reviewed at the Cambridge Arts Theatre on 26 February
It’s deservedly a classic of its genre. Craig Warner’s stage adaptation of Patricia Highsmith’s first crime novel is literate and dramatically at ease in its multitudinous settings. Director Anthony Banks and designers David Woodhead (sets and costumes) and Duncan McLean (video and projections) have done it proud.
That also goes for the performances, led by Chris Harper as Charles Bruno and Jack Ashton as Guy Haines. Harper has the flamboyant measure of the footloose ne’er-do-well with an over-indulgent mother (the excellent Helen Anderson) and a father who keeps him on a tight financial rein.
Ashton as the visionary architect attempting to shed an unfaithful wife in favour of marriage to Anne Faulkner (Hannah Tointon) paces the moral disintegration of a man likely to lose career and marital happiness through one moment of weakness impeccably.
The tension builds as one crime begets another. Quietly knitting together the shreds of information he has painstakingly gathered is John Middleton’s Arthur Gerard, the investigator originally retained by Bruno senior and kept on by his (now) widow.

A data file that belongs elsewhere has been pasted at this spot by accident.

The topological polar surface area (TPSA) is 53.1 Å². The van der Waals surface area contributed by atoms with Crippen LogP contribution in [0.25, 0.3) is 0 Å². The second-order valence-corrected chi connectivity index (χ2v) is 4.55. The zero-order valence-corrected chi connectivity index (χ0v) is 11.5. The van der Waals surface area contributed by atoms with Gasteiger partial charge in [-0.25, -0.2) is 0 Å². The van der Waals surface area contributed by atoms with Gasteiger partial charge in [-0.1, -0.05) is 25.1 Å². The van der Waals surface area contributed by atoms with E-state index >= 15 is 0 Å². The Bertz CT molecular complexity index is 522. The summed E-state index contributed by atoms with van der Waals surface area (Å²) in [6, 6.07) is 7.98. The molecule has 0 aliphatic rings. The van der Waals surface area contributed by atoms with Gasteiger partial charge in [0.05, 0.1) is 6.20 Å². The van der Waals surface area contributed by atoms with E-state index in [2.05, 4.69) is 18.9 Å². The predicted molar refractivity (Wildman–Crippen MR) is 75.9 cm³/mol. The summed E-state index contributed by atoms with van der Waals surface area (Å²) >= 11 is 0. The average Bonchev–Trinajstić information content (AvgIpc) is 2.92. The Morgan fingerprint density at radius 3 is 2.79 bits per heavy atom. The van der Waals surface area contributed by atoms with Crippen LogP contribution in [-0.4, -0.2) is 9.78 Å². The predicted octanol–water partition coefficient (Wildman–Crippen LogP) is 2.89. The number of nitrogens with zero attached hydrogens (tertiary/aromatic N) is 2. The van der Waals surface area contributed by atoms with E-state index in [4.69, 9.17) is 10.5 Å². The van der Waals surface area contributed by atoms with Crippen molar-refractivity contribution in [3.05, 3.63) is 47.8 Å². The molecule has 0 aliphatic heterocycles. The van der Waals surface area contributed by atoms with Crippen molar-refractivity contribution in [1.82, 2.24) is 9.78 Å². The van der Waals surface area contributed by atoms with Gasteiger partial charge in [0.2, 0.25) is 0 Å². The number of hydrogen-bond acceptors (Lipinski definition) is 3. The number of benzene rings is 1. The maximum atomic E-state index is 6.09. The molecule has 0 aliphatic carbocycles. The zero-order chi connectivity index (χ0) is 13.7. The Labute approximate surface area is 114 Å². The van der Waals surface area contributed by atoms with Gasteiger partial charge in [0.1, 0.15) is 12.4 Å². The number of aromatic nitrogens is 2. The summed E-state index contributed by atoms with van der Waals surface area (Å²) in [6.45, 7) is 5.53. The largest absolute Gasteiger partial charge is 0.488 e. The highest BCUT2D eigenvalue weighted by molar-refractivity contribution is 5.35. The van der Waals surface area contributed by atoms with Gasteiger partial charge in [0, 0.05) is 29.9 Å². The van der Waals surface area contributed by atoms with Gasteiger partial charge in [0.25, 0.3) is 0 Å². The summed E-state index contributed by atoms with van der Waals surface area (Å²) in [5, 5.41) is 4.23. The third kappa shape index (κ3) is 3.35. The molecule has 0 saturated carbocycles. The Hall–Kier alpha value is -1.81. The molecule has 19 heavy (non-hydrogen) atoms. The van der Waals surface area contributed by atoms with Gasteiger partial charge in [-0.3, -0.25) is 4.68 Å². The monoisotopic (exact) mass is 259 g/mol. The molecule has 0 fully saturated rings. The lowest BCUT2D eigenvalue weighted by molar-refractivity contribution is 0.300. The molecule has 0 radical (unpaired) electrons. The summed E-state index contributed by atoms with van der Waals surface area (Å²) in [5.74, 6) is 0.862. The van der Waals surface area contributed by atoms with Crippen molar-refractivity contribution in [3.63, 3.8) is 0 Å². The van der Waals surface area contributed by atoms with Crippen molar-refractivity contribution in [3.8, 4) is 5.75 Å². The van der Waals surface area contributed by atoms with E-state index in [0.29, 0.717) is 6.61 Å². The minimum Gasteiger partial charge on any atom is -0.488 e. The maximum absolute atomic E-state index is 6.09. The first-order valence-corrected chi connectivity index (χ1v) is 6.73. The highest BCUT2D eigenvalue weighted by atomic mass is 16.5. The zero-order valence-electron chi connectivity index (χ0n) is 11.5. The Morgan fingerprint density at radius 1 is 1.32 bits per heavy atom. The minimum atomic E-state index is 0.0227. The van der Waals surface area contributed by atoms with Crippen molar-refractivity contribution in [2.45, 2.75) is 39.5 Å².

Good cameos of Haines’ colleague and the friend who offers him a chance to build his dream white bridge in Canada come from Owen Findlay and Sandy Bachelor. It’s a story without a hero – just two anti-heroes (one of whom so desperately tries to evade the rôle) – and the people swept up in their wake.
Overall, the heroes of this production are the designers’ visual ones. Stylised reality sometimes works better than a simulacrum. This is the case with this production.
Four star rating.
Strangers on a Train runs at the Cambridge Arts Theatre as part of a national tour until 3 March with matinées on 1 and 3 March.